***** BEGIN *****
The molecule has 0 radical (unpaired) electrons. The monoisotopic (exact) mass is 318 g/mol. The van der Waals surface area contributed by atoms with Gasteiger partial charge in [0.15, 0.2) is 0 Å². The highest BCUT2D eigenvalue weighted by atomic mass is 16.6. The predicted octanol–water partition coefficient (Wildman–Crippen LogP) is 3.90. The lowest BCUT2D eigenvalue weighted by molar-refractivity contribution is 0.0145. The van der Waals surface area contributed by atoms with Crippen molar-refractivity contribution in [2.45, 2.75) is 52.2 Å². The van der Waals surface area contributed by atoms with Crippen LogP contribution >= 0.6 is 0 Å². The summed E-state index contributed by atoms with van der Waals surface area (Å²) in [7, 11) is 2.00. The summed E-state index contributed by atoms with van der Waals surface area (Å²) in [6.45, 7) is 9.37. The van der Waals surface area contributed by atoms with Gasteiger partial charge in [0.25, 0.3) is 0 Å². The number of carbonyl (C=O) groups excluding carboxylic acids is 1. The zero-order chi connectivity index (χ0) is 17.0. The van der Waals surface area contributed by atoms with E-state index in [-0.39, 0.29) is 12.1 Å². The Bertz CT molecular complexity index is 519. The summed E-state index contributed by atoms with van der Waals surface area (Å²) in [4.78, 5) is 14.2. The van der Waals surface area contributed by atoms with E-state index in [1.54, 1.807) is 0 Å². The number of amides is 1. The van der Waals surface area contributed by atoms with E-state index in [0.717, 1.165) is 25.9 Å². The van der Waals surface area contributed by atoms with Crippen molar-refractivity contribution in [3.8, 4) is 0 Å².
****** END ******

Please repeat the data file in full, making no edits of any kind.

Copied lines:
The molecule has 0 radical (unpaired) electrons. The monoisotopic (exact) mass is 318 g/mol. The van der Waals surface area contributed by atoms with Gasteiger partial charge in [0.15, 0.2) is 0 Å². The highest BCUT2D eigenvalue weighted by atomic mass is 16.6. The predicted octanol–water partition coefficient (Wildman–Crippen LogP) is 3.90. The lowest BCUT2D eigenvalue weighted by molar-refractivity contribution is 0.0145. The van der Waals surface area contributed by atoms with Crippen molar-refractivity contribution in [2.45, 2.75) is 52.2 Å². The van der Waals surface area contributed by atoms with Crippen LogP contribution >= 0.6 is 0 Å². The summed E-state index contributed by atoms with van der Waals surface area (Å²) in [7, 11) is 2.00. The summed E-state index contributed by atoms with van der Waals surface area (Å²) in [6.45, 7) is 9.37. The van der Waals surface area contributed by atoms with Gasteiger partial charge in [0.25, 0.3) is 0 Å². The number of carbonyl (C=O) groups excluding carboxylic acids is 1. The zero-order chi connectivity index (χ0) is 17.0. The van der Waals surface area contributed by atoms with E-state index in [-0.39, 0.29) is 12.1 Å². The Bertz CT molecular complexity index is 519. The summed E-state index contributed by atoms with van der Waals surface area (Å²) in [4.78, 5) is 14.2. The van der Waals surface area contributed by atoms with E-state index in [1.54, 1.807) is 0 Å². The number of amides is 1. The van der Waals surface area contributed by atoms with E-state index in [0.717, 1.165) is 25.9 Å². The van der Waals surface area contributed by atoms with Crippen molar-refractivity contribution in [3.8, 4) is 0 Å².